The rock monitor (Varanus albigularis), also called the leguaan, likkewaan or black-throated monitor, is a species of monitor lizard found in Central, East and southern Africa. It is the second-longest lizard found on the continent, and the heaviest bodied.
Rosenberg's monitor, the heath monitor, or the southern heath monitor, Varanus rosenbergi, is a species of monitor lizards endemic to Australia, where it can be found in southern regions within the Australian Capital Territory, New South Wales, South Australia, Victoria, and Western Australia.
The black roughneck monitor lizard, Varanus rudicollis, is a species of monitor lizard found in Southeast Asian countries of Thailand, Burma, and Malaysia.It is also found in Indonesia on Sumatra and islands of the Riau Archipelago It is sometimes known simply as the roughneck monitor lizard.
The sand goanna (Varanus gouldii) is a species of large Australian monitor lizard, also known as Gould's monitor, the sand monitor, or racehorse goanna. In some Aboriginal languages, the sand goanna is called bungarra, a term also commonly used by non-Aboriginal people in Western Australia.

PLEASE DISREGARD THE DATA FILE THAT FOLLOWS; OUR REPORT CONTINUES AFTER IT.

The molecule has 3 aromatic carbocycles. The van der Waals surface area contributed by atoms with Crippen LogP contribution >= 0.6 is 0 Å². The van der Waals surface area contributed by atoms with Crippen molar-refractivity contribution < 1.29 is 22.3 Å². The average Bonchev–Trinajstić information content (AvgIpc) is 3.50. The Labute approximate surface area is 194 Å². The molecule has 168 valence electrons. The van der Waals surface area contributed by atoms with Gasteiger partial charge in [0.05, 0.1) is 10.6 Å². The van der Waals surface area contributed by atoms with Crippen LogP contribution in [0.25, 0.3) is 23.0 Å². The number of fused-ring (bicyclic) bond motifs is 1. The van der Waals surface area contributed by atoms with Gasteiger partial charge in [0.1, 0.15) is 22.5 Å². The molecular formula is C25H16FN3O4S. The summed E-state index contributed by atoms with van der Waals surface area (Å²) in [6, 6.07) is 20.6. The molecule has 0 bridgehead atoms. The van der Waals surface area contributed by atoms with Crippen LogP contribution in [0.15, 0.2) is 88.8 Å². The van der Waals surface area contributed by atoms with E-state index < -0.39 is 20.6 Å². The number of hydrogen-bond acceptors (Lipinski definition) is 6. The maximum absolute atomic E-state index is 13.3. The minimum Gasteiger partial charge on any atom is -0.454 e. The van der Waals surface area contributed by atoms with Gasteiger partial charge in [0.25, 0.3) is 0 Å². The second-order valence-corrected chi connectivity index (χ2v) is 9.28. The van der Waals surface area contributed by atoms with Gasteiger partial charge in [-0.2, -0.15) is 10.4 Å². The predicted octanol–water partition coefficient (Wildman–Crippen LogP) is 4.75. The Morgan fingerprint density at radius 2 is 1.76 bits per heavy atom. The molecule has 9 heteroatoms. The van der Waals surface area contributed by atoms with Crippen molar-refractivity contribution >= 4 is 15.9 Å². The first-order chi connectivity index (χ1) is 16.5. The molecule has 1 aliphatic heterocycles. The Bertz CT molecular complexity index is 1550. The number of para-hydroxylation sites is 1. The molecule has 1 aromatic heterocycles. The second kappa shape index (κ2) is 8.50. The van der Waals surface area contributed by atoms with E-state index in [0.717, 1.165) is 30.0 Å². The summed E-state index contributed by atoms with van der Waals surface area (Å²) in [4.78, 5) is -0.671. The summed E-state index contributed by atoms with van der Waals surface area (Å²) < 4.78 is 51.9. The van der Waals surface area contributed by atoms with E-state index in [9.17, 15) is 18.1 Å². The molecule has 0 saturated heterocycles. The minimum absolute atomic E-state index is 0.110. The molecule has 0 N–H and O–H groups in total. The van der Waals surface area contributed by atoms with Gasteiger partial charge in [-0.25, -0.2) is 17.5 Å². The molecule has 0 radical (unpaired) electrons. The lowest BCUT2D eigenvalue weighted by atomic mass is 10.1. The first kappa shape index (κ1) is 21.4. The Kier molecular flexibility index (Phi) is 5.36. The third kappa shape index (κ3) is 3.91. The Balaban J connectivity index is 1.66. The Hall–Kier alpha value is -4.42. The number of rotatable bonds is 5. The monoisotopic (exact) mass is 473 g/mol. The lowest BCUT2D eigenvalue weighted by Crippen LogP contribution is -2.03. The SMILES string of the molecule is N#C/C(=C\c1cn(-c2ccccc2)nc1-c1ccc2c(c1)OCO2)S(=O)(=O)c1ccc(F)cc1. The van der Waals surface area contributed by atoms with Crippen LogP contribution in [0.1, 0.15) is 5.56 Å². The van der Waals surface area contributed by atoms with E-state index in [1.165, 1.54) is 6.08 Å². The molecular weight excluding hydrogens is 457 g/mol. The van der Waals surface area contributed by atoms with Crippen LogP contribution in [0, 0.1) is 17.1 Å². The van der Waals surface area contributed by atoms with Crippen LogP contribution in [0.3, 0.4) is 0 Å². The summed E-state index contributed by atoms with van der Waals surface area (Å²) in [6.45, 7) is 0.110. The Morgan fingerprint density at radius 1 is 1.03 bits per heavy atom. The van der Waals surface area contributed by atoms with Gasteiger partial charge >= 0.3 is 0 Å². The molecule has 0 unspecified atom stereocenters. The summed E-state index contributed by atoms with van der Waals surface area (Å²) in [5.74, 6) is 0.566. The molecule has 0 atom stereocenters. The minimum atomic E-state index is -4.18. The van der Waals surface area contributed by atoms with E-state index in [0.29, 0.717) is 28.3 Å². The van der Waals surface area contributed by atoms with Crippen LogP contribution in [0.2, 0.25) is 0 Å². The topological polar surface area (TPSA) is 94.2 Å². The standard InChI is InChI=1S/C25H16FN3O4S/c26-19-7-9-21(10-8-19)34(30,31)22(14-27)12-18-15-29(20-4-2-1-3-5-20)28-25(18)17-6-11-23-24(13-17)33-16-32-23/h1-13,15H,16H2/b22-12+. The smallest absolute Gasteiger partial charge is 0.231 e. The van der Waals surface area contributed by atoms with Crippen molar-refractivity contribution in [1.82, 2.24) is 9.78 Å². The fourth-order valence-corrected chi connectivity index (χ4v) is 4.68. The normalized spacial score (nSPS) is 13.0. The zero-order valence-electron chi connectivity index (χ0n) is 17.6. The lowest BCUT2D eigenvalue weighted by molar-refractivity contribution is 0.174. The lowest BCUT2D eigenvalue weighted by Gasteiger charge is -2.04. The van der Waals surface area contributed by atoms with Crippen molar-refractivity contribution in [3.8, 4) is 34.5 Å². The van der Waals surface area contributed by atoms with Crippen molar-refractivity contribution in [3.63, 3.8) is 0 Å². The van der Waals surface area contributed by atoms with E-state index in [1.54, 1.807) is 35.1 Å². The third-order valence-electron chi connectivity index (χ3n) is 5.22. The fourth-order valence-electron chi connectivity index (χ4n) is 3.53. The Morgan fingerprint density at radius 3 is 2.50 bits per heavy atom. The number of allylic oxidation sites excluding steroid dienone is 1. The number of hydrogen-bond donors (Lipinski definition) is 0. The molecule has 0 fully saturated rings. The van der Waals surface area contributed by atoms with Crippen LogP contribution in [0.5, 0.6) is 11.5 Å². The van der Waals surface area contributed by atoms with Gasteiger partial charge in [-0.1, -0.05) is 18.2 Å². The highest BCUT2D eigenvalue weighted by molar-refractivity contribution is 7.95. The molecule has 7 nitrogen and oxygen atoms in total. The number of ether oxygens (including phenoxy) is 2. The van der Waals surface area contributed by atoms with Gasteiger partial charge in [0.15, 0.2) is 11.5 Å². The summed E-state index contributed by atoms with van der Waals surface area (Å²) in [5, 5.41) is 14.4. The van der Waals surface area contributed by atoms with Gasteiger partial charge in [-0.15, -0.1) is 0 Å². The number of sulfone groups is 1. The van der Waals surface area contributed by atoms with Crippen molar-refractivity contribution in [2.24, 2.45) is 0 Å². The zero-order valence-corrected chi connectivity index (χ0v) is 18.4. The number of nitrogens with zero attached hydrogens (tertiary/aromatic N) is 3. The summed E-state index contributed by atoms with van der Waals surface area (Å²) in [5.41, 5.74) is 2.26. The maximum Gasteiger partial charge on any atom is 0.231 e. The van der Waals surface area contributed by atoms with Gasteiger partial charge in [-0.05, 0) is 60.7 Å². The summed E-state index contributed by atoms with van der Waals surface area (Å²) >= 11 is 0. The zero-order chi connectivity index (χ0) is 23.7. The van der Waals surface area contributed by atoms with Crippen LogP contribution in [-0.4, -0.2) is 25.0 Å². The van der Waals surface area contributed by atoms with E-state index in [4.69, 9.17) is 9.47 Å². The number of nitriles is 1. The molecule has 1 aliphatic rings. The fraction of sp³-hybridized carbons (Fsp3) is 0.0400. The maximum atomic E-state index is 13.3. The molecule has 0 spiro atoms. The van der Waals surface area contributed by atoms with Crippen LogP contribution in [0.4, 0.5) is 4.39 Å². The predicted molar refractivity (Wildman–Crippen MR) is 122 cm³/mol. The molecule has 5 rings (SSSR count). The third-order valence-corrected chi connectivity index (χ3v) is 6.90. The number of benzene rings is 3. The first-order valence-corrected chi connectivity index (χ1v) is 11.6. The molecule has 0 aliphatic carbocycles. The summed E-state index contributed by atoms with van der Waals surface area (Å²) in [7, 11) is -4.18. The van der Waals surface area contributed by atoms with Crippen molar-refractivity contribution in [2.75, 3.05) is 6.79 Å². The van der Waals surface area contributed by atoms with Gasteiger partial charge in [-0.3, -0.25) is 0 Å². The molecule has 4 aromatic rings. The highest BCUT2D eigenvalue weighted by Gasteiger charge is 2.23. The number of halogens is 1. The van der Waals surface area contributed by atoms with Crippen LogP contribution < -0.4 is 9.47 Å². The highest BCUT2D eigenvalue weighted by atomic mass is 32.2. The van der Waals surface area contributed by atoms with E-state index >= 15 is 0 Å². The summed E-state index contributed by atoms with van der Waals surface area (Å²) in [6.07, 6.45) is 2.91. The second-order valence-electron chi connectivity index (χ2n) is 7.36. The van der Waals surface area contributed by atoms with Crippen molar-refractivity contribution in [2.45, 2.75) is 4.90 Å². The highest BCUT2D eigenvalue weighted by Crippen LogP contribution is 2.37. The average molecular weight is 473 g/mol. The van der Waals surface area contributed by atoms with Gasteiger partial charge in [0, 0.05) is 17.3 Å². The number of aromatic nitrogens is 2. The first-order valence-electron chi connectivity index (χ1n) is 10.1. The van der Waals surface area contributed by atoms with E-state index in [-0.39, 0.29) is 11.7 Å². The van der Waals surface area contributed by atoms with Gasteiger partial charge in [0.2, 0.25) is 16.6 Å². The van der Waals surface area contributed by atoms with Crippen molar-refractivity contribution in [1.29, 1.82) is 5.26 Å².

Two subspecies of spiny-tailed monitors may be found throughout much of the northern half of Australia, from the northern half of Western Australia, all of the Northern Territory (except possibly where the closely related V. baritji is found), western Queensland, and the northern third of South Australia.
Varanus kordensis, the Biak tree monitor, is a member of the Varanidae family found on Biak Island in Indonesia. It is also known as the Kordo tree monitor. Long considered a subspecies of the emerald tree monitor (V. prasinus), most authorities now treat it as a separate species.
The yellow-headed water monitor (Varanus cumingi), also commonly known as the Philippine water monitor or Cuming's water monitor, is a large species of monitor lizard in the family Varanidae. Varanus cumingi was previously recognized as a subspecies of the water monitor (Varanus salvator), but today is acknowledged as a species in its own right.